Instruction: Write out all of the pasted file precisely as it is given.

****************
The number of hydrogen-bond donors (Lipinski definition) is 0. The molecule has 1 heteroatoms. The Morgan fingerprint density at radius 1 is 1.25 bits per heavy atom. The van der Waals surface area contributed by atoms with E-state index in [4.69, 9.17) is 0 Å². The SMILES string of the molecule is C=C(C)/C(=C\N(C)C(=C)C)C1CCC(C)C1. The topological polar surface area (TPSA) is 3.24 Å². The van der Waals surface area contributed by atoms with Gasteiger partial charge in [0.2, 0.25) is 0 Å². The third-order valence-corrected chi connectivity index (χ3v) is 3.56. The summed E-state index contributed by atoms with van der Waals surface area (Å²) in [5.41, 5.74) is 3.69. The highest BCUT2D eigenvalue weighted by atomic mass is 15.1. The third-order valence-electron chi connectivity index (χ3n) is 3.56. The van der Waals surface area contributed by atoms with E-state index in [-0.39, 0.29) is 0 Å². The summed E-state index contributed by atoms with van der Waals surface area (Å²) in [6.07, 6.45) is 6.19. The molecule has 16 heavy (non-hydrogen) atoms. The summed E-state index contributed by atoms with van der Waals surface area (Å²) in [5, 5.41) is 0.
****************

The number of hydrogen-bond donors (Lipinski definition) is 0. The molecule has 1 heteroatoms. The Morgan fingerprint density at radius 1 is 1.25 bits per heavy atom. The van der Waals surface area contributed by atoms with E-state index in [4.69, 9.17) is 0 Å². The SMILES string of the molecule is C=C(C)/C(=C\N(C)C(=C)C)C1CCC(C)C1. The topological polar surface area (TPSA) is 3.24 Å². The van der Waals surface area contributed by atoms with Gasteiger partial charge in [0.2, 0.25) is 0 Å². The third-order valence-corrected chi connectivity index (χ3v) is 3.56. The summed E-state index contributed by atoms with van der Waals surface area (Å²) in [5.41, 5.74) is 3.69. The highest BCUT2D eigenvalue weighted by atomic mass is 15.1. The third-order valence-electron chi connectivity index (χ3n) is 3.56. The van der Waals surface area contributed by atoms with E-state index in [-0.39, 0.29) is 0 Å². The summed E-state index contributed by atoms with van der Waals surface area (Å²) in [6.07, 6.45) is 6.19. The molecule has 16 heavy (non-hydrogen) atoms. The summed E-state index contributed by atoms with van der Waals surface area (Å²) in [5, 5.41) is 0.